In the mid-2000s, a number of pharmaceutical companies began looking into the possibility of making antibodies to target PCSK9. See Brief for Respondents 7; Brief for Arnold Ventures et al. as Amici Curiae 17–20. More precisely, they sought to create antibodies that could bind to a particular region of PCSK9 called the “sweet spot.” See Brief for Petitioners 10–11. The sweet spot is a sequence of 15 amino acids out of PCSK9’s 692 total amino acids. Id., at 11. By binding to the sweet spot, scientists found, an antibody could prevent PCSK9 from binding to and degrading LDL receptors. See id., at 10–11; Amgen, 872 F. 3d, at 1371.
Eventually, Amgen developed a PCSK9-inhibiting drug that it marketed under the name Repatha, and Sanofi produced one it labeled Praluent. Each drug employs a distinct antibody with its own unique amino acid sequence. See id., at 1371–1372; Brief for Respondents 8–10. In 2011, Amgen obtained a patent for the antibody employed in Repatha, and Sanofi received one covering the antibody used in Praluent. See id., at 8, 9. Each patent describes the relevant antibody by its amino acid sequence. See ibid. Neither of these patents is at issue in this case.
Instead, our dispute focuses on two additional patents Amgen obtained in 2014 that relate back to the company’s 2011 patent. See U. S. Patent No. 8,829,165 (Sept. 9, 2014); U. S. Patent No. 8,859,741 (Oct. 14, 2014). We refer to them as the ’165 and ’741 patents. In particular, this case revolves around claims 19 and 29 of the ’165 patent and claim 7 of the ’741 patent. See 987 F. 3d 1080, 1082 (CA Fed. 2021). In these claims, Amgen did not seek protection for any particular antibody described by amino acid sequence. Instead, Amgen purported to claim for itself “the entire genus” of antibodies that (1) “bind to specific amino acid residues on PCSK9,” and (2) “block PCSK9 from binding to [LDL receptors].” Amgen, 872 F. 3d, at 1372.
As part of its submission to the patent office, Amgen identified the amino acid sequences of 26 antibodies that perform these two functions, and it depicted the three-dimensional structures of two of these 26 antibodies. 987 F. 3d, at 1083. But beyond that, Amgen only offered scientists two methods to make other antibodies that perform the binding and blocking functions it described. The first method is what Amgen calls the “roadmap.” Brief for Petitioners 13. At a high level, the roadmap directs scientists to: (1) generate a range of antibodies in the lab; (2) test those antibodies to determine whether any bind to PCSK9; (3) test those antibodies that bind to PCSK9 to determine whether any bind to the sweet spot as described in the claims; and (4) test those antibodies that bind to the sweet spot as described in the claims to determine whether any block PCSK9 from binding to LDL receptors. See id., at 13–14. The second method is what Amgen calls “conservative substitution.” Id., at 14, 17. This technique requires scientists to: (1) start with an antibody known to perform the described functions; (2) replace select amino acids in the antibody with other amino acids known to have similar properties; and (3) test the resulting antibody to see if it also performs the described functions. See id., at 14–15.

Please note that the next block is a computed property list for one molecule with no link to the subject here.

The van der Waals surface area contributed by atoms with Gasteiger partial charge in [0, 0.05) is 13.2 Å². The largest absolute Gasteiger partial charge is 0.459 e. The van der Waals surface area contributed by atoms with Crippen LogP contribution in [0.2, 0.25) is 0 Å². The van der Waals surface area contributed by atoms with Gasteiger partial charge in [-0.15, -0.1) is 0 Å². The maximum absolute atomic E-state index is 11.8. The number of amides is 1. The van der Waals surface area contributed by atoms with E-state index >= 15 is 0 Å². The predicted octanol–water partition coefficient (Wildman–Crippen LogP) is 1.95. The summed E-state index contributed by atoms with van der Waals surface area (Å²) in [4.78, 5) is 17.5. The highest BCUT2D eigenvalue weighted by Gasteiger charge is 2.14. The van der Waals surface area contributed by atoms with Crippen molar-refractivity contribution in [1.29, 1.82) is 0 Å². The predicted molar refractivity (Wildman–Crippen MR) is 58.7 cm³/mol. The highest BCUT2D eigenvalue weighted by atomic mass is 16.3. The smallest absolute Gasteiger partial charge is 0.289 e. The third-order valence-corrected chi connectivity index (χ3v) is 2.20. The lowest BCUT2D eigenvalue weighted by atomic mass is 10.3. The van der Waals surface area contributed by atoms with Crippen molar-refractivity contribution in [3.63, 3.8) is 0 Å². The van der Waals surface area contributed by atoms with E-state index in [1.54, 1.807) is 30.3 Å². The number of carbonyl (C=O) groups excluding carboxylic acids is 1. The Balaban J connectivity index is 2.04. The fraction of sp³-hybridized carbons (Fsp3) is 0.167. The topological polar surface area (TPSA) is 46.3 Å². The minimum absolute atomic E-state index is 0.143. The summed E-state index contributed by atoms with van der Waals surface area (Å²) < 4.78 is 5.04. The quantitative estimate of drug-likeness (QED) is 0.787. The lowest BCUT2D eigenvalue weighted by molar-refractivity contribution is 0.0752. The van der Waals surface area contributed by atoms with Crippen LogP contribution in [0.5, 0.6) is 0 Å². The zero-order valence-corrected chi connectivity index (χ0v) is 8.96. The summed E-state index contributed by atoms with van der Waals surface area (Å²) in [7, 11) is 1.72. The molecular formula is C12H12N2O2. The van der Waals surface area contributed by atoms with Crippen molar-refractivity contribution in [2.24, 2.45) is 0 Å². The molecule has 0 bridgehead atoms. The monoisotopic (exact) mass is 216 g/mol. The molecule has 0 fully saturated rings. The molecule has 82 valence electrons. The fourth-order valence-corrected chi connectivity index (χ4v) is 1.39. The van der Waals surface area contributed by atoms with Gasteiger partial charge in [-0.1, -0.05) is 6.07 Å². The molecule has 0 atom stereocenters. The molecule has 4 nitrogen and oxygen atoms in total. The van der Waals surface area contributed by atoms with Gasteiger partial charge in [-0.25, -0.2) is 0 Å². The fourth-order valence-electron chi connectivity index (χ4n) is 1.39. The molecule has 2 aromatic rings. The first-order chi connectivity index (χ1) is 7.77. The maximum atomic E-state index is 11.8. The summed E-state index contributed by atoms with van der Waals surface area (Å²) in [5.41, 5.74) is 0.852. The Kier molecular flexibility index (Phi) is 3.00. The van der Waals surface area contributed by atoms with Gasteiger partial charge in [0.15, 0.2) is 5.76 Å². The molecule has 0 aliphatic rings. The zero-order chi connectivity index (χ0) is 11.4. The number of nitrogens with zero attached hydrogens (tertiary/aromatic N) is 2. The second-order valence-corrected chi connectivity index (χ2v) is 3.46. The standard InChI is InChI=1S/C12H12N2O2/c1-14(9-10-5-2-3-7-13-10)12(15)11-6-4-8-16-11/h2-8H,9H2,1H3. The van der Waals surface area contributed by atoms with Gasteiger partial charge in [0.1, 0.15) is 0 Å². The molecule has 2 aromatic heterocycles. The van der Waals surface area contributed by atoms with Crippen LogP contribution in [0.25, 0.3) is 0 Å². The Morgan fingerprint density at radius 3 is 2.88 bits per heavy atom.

Soon after receiving the ’165 and ’741 patents, Amgen sued Sanofi for infringing them. Sanofi replied that it was not liable to Amgen because the relevant claims were invalid as a matter of law. Invalid, Sanofi said, because Amgen had not enabled a person skilled in the art to make and use all of the antibodies that perform the two functions Amgen described in its claims. See 987 F. 3d, at 1083–1085. While Amgen had identified the amino acid sequences of 26 antibodies that bind to PCSK9 and block it from binding to LDL receptors, Sanofi observed that Amgen’s claims cover potentially millions more undisclosed antibodies that perform these same functions. And, Sanofi argued, neither of the two methods Amgen had outlined for generating additional antibodies with the same functions enable a person skilled in the art to do so reliably. Instead, Sanofi submitted, those methods require scientists to engage in little more than a trial-and-error process of discovery. See id., at 1085.
After lengthy proceedings, the district court granted Sanofi judgment as a matter of law, concluding that the claims at issue “are not enabled.” 2019 WL 4058927, *13 (Del., Aug. 28, 2019). The Federal Circuit affirmed. 987 F. 3d, at 1088. It determined that “no reasonable factfinder could conclude” that Amgen had provided “adequate guidance” to make and use the claimed antibodies “beyond the narrow scope of the  working examples” it had identified by their amino acid sequences. Ibid. In response to Amgen’s petition for certiorari, we agreed to take up the case. 598 U. S. ___ (2022).